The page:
The March 3 primary election between 32nd District Assemblyman Rudy Salas, D-Bakersfield, and Republican challenger Todd Cotta of Hanford might be accurately characterized as a dress rehearsal.

No matter how it turns out in March, the two names will reappear on the general election ballot and voters will have to do it all over again. That's because, according to the rules, the two top vote-getters advance to the general election, and as there are only two names on the ballot, Salas and Cotta will be back for opening night in November.

In the heavily Democratic 32nd District, which includes all of Kings County, the rural, Latino communities in western Kern County, as well as Arvin and Lamont, Democrats have a 21 percent registration advantage over the GOP.

But it's not quite as dire as it sounds for Republican candidates because GOP voters in the district historically head to the polls at a higher rate then Democrats.

Despite that caveat, Salas, who in 2012 served as the first Latino City Council member in Bakersfield, has won in the district four times. The last time he ran, he easily defeated Republican challenger Justin Mendes in the 2018 general election, 56.5 percent to 43.5 percent.

And yet, he barely squeaked by in the primary with a 252 vote margin, suggesting again that voter engagement among Latino Democrats is uneven.

On Friday afternoon, Salas, 42, spoke with The Californian after a busy morning convening the Homelessness & Housing Roundtable Discussion at the Kern Housing Authority in east Bakersfield.

"My main priority at the Roundtable was making sure we don't leave money on the table," he said.

Millions in state funding has been allocated to address homelessness, so Salas invited Alicia Sutton, deputy secretary of homelessness from the Business, Consumer Services and Housing Agency, to help ensure that doesn't happen.

"The worst thing that could happen is for us to leave money on the table because we didn't have our act together," Salas said.

Despite the uphill fight in the heavily blue district, Cotta, 49, believes his 20 years of experience in law enforcement, 12 more as an elected supervisor in a water district, as the current owner of King Gun Center indoor shooting range, and his family background in farming brings a lot to the table.

"After seeing what the democrat supermajority is doing in Sacramento and the attacks on Proposition 13, I just couldn't stand by anymore," he said of the motivation to run.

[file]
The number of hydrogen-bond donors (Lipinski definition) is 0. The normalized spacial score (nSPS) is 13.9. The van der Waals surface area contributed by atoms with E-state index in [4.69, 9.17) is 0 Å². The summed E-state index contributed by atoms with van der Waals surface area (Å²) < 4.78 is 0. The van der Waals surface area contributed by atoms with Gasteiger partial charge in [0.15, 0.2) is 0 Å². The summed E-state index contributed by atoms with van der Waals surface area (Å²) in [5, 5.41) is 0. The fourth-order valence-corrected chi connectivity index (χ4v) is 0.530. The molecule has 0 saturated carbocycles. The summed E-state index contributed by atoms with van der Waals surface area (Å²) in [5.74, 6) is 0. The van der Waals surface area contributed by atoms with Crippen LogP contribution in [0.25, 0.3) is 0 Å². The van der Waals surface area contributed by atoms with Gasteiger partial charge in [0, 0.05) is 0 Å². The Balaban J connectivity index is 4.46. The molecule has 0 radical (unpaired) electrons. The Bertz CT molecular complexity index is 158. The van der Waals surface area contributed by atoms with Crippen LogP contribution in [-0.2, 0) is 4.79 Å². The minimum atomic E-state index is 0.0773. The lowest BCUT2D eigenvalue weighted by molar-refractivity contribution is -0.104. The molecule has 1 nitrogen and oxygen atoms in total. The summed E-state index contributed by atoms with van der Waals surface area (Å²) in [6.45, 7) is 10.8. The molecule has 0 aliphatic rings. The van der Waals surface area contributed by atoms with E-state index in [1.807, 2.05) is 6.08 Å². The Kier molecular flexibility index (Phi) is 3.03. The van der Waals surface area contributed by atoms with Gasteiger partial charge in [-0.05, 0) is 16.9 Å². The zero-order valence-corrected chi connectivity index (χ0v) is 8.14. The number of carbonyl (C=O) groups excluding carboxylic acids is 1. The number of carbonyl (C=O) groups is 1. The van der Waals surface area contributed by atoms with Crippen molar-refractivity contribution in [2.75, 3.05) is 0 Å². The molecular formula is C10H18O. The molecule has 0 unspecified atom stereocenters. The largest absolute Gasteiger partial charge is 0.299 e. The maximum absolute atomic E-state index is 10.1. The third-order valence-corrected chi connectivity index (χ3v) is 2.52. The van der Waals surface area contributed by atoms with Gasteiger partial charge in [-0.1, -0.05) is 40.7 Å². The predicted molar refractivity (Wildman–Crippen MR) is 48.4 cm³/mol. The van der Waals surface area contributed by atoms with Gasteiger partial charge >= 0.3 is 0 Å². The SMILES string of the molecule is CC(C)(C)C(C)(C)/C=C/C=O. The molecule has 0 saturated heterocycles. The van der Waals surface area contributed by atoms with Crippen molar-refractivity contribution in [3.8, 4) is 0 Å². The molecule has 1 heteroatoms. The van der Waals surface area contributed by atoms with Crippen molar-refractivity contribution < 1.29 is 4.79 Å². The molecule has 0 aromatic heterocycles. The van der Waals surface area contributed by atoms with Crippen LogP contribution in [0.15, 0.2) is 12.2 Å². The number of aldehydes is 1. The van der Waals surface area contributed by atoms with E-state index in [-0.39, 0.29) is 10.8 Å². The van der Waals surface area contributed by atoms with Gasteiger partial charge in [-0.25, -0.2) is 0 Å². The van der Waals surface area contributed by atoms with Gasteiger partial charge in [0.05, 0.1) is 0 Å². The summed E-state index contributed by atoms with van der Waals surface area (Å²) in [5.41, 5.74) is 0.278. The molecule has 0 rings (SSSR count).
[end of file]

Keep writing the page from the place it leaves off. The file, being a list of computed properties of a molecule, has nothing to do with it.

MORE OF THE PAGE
As part of his business, Cotta teaches classes for holders of Concealed Weapon Permits.

"In each class, I ask, 'Hey, how many people here in the last few years have had friends of family members leave California?'" he said.

"Every single hand goes up," he said.

"This is not the state that I love," Cotta said. "Our government is making our state a laughing stock — and it has to stop."

But Salas knows his district and he's willing to buck his party leadership on key issues. He opposes high speed rail, co-authored the 2014 water bond and continues to work for water solutions. And he voted against his party on California's road improvement tax.

"It's about trying to make life better for families in the valley," Salas said of his central aim. "I always tell my staff, 'Go out and do the most good you can.'"

Cotta acknowledges the race is an uphill battle, running against an incumbent Democrat in a blue district. But Kings County, Cotta's home turf, is heavily Republican and its voters are active.

If Latino voters in Kern County stay home on Election Day, his chances increase.

Last time around, the issue of family separation at the border was a key issue for Latinos. Health care was also huge for that demographic.

David Binder Research, a Northern California company that conducted research on behalf of SEIU California, found ample evidence in 2018 that efforts to bring out the Latino vote were effective.

But that was then and this is now.

Steven Mayer can be reached at 661-395-7353. Follow him on Facebook and on Twitter: @semayerTBC.

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